• Be careful of vanity metrics.

If any of these topics are of interest to you, we have experience working with L&D leaders who are solving the problem of designing for and measuring business impact. Get in touch.

The Expo Hall

In the Expo hall, we found some old friends and made quite a few new ones. Some of the new Exhibitors that really got our attention included Skillaware (performance support solution and learning analytics), Conductrr (scenario-based learning and storytelling), and Weejee Learning (eLearning experience provider—game mechanics for learning, simulations, content development, xAPI expertise). Plus, some of our old favorites: RISC LMS (first CMI-5 prototype implementation), LearnUpon LMS (leading the way in connecting the LMS to the LRS), Hapyak (interactive video learning), and Trek (the experiential learning platform from Cognitive Advisors).

image of expo

Special shout out to our fellow LRS peeps at RISC, Learning Locker, and Watershed, who represented at the Expo Hall…and then Roary from HT2 got kidnapped, then shenanigans followed. Oh Roary.

Concurrent Sessions

This year, there were eight sessions (we knew of) related to the Experience API, which shows a growing interest from the community to learn more about the affordances, challenges, and possibilities of leveraging the xAPI to achieve L&D’s program and organizational performance goals.

We presented how the University of Ottawa Faculty of Medicine is using the xAPI and LRS to improve patient safety. Tune in to our blog, full case study coming soon!

DemoFest! (say it fast 10 times, very fast)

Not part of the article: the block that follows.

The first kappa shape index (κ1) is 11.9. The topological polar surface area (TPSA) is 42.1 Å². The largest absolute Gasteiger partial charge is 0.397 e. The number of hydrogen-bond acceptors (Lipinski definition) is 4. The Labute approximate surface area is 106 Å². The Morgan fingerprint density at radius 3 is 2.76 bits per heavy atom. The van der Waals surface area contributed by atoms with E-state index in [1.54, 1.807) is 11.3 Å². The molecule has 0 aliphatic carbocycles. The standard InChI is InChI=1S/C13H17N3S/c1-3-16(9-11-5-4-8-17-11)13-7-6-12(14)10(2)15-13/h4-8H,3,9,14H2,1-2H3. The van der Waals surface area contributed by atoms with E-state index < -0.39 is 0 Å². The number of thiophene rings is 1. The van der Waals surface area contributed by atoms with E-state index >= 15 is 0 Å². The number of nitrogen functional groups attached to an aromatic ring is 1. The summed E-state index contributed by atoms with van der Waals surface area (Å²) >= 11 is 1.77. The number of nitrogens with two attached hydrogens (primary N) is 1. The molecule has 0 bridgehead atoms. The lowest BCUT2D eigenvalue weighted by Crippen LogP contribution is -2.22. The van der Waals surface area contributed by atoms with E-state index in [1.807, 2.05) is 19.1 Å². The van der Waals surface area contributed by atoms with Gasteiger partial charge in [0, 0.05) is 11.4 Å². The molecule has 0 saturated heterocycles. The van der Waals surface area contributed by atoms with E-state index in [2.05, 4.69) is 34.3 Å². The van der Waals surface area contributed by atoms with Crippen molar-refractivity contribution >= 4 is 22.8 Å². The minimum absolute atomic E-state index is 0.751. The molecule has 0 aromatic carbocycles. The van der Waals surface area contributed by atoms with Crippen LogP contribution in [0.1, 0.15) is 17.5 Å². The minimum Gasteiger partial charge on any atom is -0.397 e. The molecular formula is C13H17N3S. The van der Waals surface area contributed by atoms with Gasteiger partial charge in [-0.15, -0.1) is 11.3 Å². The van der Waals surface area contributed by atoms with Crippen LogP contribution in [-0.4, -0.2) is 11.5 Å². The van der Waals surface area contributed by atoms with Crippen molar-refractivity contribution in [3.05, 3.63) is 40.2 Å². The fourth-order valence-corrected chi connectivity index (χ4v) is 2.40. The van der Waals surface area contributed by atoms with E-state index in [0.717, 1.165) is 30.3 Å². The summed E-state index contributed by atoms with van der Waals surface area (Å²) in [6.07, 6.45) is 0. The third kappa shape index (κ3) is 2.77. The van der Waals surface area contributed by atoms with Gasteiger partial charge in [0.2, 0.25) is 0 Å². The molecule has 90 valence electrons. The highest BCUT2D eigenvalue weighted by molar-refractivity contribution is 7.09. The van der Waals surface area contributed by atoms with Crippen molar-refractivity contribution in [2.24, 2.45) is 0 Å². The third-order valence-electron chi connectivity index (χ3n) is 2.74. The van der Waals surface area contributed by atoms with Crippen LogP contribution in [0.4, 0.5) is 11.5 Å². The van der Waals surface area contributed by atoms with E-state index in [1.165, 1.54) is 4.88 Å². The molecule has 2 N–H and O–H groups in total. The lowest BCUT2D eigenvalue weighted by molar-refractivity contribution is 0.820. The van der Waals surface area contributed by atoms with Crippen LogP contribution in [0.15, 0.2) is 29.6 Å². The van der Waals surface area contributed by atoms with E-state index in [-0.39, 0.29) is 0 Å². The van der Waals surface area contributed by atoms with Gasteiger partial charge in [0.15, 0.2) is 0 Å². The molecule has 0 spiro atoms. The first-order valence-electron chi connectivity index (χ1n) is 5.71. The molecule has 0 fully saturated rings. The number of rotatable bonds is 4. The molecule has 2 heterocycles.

DemoFest was awesome and hectic at the same time. I think we demo’d our solution to over 400 people, and it felt like a few hours passed in minutes. You can see all the winners by category. Our demo was “Experience Paths” analysis, which showed how people experience CRM-tool training in detail, analyzing the flow they took through each step of the simulation (designed in Storyline by Sara Walters). We were able to show where people backtrack, skip, and retrace their steps, what optional resources they use, and the comparative paths people take through the content vs. the entire cohort. We demonstrated how to make it easy to find where content could be improved, and how to design, intervene, and augment specific people’s experiences.

Sara was a great partner for this project with an exceptional understanding of instructional design, interpreting data, and turning them into insights. We look forward to working with her again in the near future. Overall, we loved the pace and were super happy when, after a five-minute demo, people were already deriving their own insights about the content and how people experienced the simulation. It was very rewarding and confirmed the hard work we had done.

One final note: The next time you are at the MGM Grand, you must have dinner at Crush. It was fabulous. A great end to a highly educational and productive conference. Thank you eLearning Guild! We can’t wait until next year.